Announced by company officials today, the investment will help Smartling ramp up its industry market share. The company’s services are already utilized by heavy hitters like IHG, Shopify, Survey Monkey and Lyft, but company officials believe the cash infusion paves the way for better things to come.
“Two truisms have emerged about today’s enterprises: all business is global, and content drives global business,” said Jack Welde, co-founder and CEO of Smartling. “The third leg of that stool is translation, since nearly all customers want to buy in their own language. This is a tremendous opportunity and we are excited to realize it together with Battery.”
A veteran technology investment firm, Battery Ventures officials believe Smartling’s translation platform is a foundational model for the future. A combination of machine translation (MT) and a translator marketplace, Smartling’s hybrid approach covers both high-volume, low-priority content and more important materials that requires the precision and nuance of human translation. With thousands of qualified professional translators on board, Smartling guarantees its clients that intended meaning and connotation aren’t lost in translation.
“Enterprises generally succeed on the strength of technology, supply chains, people, and workflows,” said Morad Elhafed, general partner at Battery Ventures. “As content has become essential to go-to-market strategies, content distribution has in some sense become its own supply chain and workflow. And, as that content supply chain extends globally, translation at scale has become the critical last mile for global enterprise growth.”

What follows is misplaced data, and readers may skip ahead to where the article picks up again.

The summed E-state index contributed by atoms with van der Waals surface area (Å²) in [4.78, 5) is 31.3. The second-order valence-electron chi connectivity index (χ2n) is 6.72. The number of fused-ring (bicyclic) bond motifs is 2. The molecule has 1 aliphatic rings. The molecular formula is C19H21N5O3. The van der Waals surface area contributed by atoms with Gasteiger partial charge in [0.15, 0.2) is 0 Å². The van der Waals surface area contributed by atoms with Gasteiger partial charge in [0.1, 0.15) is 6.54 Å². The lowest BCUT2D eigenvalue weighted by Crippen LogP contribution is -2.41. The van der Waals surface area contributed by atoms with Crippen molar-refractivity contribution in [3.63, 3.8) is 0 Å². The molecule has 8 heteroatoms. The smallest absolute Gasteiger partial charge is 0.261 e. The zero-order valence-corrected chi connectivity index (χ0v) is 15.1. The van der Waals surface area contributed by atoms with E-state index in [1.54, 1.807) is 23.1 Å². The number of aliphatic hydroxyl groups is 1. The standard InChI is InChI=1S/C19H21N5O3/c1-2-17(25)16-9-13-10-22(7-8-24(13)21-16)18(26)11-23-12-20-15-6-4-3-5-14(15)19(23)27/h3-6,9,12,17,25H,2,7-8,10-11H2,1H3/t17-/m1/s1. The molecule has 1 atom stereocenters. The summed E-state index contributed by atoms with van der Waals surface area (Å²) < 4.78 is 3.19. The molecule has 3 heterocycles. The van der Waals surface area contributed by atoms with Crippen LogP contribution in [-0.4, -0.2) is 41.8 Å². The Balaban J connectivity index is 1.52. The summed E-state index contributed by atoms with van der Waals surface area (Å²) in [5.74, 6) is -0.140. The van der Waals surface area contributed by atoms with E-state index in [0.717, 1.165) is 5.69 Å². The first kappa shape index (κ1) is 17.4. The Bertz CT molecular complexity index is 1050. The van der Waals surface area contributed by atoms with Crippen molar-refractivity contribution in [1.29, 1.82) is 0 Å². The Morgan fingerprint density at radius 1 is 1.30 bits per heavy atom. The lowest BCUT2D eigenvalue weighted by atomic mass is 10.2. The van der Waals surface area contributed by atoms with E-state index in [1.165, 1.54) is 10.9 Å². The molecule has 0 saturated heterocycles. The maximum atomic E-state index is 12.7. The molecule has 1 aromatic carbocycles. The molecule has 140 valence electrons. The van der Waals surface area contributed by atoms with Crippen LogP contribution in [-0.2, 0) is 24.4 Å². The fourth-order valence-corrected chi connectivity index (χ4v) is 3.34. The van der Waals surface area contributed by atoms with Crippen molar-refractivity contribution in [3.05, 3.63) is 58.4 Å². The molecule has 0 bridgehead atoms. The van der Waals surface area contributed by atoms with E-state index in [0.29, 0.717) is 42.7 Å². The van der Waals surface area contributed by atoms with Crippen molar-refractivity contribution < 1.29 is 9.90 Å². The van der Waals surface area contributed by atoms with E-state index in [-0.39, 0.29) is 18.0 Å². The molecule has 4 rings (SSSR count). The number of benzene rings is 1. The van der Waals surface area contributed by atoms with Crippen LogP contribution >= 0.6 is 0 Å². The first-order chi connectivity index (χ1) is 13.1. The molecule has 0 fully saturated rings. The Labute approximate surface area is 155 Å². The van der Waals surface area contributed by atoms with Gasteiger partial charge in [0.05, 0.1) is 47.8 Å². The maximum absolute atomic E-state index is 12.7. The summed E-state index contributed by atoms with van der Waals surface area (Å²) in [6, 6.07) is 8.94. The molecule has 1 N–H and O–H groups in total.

Company officials cite several studies as evidence for the growth potential of the Smartling platform. According to a 2016 McKinsey & Company study, over 361 million people participate in cross-border e-commerce. A study by European banking group Standard Chartered indicates that half of U.S. businesses see their best growth potential outside the U.S., an increase of 30% in only a year. Finally, industry analyst Common Sense Advisory finds that, all things being equal, 76% of buyers prefer to buy a product localized for their primary language.
The capital investment announcement is yet more evidence that much of the business world is staking its claim on an increasingly globalized future. With the localization industry growing each year, investors are counting on a future of dramatic expansion for companies like Smartling.
“This is a significant market opportunity and Smartling is primed to capitalize on it,” said Elhafed, who is joining the Smartling Board of Directors. “We’ve been tracking Jack’s leadership and the company’s trajectory for a while now and are very impressed with its progress and potential. We’re excited to bring our cloud expertise to help Smartling grow to the next level and extend its market leadership.”